The assembly elections in Tamil Nadu next Monday will not just shape the political future of a key Indian state, but also decide the fate of one of the country's most powerful women politicians: J. Jayalalithaa.
Tamil Nadu, home to 72 million Tamils, has one of the highest gross domestic products in India, growing around 7 per cent annually over the past five years. Political power there has alternated between the All India Anna Dravida Munnetra Kazhagam (AIADMK) led by Tamil Nadu Chief Minister J. Jayalalithaa, 68, and the Dravida Munnetra Kazhagam (DMK) led by Mr M. Karunanidhi, 92.
The state sends 57 MPs to Parliament and its leaders always have a voice in national politics. But national parties like the Bharatiya Janata Party and the Congress have little influence in the state.
Still, the spotlight is firmly on Ms Jayalalithaa, who is fighting for a second term in power even as she battles rumoured poor health. Popularly known as "Amma" (Mother), the actress turned politician is worshipped by her supporters and has survived many political and legal challenges.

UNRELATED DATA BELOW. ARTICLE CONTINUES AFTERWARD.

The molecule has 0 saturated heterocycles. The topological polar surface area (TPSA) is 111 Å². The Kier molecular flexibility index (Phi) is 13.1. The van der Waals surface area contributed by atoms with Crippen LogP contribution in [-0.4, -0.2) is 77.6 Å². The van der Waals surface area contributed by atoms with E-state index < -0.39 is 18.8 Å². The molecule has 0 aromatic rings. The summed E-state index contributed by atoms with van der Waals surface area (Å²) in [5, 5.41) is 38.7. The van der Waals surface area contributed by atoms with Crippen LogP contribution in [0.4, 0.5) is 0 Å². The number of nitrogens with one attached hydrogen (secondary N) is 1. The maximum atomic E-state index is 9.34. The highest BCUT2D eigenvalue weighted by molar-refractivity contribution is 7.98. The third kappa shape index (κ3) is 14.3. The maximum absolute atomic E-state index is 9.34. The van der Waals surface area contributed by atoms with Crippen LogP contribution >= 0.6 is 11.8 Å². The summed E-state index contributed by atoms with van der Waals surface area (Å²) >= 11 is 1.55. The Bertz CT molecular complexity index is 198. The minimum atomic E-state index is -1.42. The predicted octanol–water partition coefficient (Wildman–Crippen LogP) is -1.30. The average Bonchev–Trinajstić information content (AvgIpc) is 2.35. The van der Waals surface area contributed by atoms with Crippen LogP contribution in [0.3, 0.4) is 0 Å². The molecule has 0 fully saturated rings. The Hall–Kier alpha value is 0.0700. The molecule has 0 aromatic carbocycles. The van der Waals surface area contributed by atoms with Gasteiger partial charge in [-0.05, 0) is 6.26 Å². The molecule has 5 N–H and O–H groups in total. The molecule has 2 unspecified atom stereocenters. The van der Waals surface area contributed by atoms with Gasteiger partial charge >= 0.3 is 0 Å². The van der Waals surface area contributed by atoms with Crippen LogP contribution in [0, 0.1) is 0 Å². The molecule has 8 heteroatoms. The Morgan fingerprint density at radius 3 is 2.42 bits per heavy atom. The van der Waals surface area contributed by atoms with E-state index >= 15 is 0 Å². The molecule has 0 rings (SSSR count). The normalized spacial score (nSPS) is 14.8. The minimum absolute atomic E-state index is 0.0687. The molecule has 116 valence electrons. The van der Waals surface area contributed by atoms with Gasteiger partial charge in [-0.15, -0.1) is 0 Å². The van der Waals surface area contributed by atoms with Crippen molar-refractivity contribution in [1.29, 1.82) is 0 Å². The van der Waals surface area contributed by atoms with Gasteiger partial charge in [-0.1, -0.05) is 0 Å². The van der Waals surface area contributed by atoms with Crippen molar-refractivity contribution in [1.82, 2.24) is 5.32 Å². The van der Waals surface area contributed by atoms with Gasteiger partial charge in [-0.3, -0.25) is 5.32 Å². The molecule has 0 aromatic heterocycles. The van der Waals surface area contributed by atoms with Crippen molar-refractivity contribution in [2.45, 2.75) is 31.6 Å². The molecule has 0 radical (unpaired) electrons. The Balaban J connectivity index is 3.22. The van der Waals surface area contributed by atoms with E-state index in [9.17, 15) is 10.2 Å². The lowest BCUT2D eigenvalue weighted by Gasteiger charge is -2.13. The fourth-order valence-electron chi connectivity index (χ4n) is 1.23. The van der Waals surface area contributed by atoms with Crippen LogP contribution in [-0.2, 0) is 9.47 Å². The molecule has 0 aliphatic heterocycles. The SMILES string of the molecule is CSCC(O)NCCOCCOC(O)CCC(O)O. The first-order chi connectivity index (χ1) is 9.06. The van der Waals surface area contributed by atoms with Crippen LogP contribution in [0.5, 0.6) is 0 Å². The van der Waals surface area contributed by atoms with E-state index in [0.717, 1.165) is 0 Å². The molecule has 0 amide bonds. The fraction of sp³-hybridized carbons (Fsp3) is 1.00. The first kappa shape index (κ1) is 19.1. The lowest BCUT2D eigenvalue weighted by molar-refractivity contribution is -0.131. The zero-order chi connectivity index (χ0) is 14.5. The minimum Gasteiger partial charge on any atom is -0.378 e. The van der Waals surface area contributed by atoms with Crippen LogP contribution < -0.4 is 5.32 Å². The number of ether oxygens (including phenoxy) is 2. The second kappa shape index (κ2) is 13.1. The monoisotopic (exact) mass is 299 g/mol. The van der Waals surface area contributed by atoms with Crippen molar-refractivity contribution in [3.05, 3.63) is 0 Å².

Last year, she was convicted of corruption and stepped down as chief minister briefly, but returned within months after being cleared by a high court.
Most opinion polls predict a majority win for Ms Jayalalithaa, but analysts say the results could be closer than expected. She is facing criticism for her government's poor handling of the floods in Chennai and nearby areas, and the DMK has mounted a spirited campaign led by Mr Karunanidhi's 63-year-old son, Stalin. The emergence of smaller parties is also providing voters with an alternative.
Unlike other states where issues are important, politics in Tamil Nadu continues to be driven by the personalities of the politicians, caste affiliations and, most importantly, election freebies. The DMK and AIADMK have promised everything from free laptops to loan waivers. Yet as the voting day nears, Tamil Nadu could just produce a surprise.